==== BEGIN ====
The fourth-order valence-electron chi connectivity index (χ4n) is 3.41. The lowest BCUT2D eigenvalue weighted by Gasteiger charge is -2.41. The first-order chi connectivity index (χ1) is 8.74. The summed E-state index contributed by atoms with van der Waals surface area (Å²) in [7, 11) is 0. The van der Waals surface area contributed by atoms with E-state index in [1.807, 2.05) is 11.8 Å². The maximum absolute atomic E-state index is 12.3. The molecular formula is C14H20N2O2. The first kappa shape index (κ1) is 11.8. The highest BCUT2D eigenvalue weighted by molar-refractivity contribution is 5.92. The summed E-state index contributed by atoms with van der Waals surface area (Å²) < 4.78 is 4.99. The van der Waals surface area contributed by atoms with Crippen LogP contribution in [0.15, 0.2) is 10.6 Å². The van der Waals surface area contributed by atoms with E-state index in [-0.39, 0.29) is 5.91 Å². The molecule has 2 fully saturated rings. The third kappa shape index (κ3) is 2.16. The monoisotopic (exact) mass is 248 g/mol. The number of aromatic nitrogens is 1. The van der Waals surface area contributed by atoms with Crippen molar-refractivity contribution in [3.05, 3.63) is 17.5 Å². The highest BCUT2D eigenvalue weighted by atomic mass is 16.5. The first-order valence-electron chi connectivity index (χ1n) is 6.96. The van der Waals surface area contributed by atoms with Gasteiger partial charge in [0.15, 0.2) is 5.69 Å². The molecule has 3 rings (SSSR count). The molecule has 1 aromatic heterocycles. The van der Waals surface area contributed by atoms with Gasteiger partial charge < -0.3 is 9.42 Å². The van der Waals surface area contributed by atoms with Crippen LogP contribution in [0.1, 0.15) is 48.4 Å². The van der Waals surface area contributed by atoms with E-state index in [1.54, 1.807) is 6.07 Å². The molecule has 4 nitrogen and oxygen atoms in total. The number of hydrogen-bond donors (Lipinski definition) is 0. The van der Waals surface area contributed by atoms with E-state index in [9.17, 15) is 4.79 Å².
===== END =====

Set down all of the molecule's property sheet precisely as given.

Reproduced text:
The fourth-order valence-electron chi connectivity index (χ4n) is 3.41. The lowest BCUT2D eigenvalue weighted by Gasteiger charge is -2.41. The first-order chi connectivity index (χ1) is 8.74. The summed E-state index contributed by atoms with van der Waals surface area (Å²) in [7, 11) is 0. The van der Waals surface area contributed by atoms with E-state index in [1.807, 2.05) is 11.8 Å². The maximum absolute atomic E-state index is 12.3. The molecular formula is C14H20N2O2. The first kappa shape index (κ1) is 11.8. The highest BCUT2D eigenvalue weighted by molar-refractivity contribution is 5.92. The summed E-state index contributed by atoms with van der Waals surface area (Å²) < 4.78 is 4.99. The van der Waals surface area contributed by atoms with Crippen LogP contribution in [0.15, 0.2) is 10.6 Å². The van der Waals surface area contributed by atoms with E-state index in [-0.39, 0.29) is 5.91 Å². The molecule has 2 fully saturated rings. The third kappa shape index (κ3) is 2.16. The monoisotopic (exact) mass is 248 g/mol. The number of aromatic nitrogens is 1. The van der Waals surface area contributed by atoms with Crippen molar-refractivity contribution in [3.05, 3.63) is 17.5 Å². The highest BCUT2D eigenvalue weighted by atomic mass is 16.5. The first-order valence-electron chi connectivity index (χ1n) is 6.96. The van der Waals surface area contributed by atoms with Gasteiger partial charge in [0.15, 0.2) is 5.69 Å². The molecule has 3 rings (SSSR count). The molecule has 1 aromatic heterocycles. The van der Waals surface area contributed by atoms with Gasteiger partial charge < -0.3 is 9.42 Å². The van der Waals surface area contributed by atoms with Crippen LogP contribution in [0.1, 0.15) is 48.4 Å². The van der Waals surface area contributed by atoms with E-state index in [1.54, 1.807) is 6.07 Å². The molecule has 4 nitrogen and oxygen atoms in total. The number of hydrogen-bond donors (Lipinski definition) is 0. The van der Waals surface area contributed by atoms with E-state index in [9.17, 15) is 4.79 Å².